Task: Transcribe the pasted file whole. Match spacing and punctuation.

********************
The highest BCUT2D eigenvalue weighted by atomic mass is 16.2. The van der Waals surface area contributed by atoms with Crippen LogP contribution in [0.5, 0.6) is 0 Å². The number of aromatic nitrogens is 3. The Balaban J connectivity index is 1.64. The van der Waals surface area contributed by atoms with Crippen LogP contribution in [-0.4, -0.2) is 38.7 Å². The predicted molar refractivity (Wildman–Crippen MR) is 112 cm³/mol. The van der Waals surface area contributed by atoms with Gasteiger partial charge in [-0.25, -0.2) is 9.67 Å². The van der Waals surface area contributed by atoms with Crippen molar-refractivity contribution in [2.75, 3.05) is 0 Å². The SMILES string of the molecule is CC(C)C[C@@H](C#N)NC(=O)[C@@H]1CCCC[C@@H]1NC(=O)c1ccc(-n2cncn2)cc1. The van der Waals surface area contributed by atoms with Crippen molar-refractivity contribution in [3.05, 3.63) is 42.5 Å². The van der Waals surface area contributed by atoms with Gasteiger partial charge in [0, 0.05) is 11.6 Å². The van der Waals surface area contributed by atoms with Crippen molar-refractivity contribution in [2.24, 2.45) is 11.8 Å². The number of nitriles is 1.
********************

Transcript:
The highest BCUT2D eigenvalue weighted by atomic mass is 16.2. The van der Waals surface area contributed by atoms with Crippen LogP contribution in [0.5, 0.6) is 0 Å². The number of aromatic nitrogens is 3. The Balaban J connectivity index is 1.64. The van der Waals surface area contributed by atoms with Crippen LogP contribution in [-0.4, -0.2) is 38.7 Å². The predicted molar refractivity (Wildman–Crippen MR) is 112 cm³/mol. The van der Waals surface area contributed by atoms with Gasteiger partial charge in [-0.25, -0.2) is 9.67 Å². The van der Waals surface area contributed by atoms with Crippen molar-refractivity contribution in [2.75, 3.05) is 0 Å². The SMILES string of the molecule is CC(C)C[C@@H](C#N)NC(=O)[C@@H]1CCCC[C@@H]1NC(=O)c1ccc(-n2cncn2)cc1. The van der Waals surface area contributed by atoms with Crippen molar-refractivity contribution in [3.05, 3.63) is 42.5 Å². The van der Waals surface area contributed by atoms with Gasteiger partial charge in [0, 0.05) is 11.6 Å². The van der Waals surface area contributed by atoms with Crippen molar-refractivity contribution in [2.24, 2.45) is 11.8 Å². The number of nitriles is 1.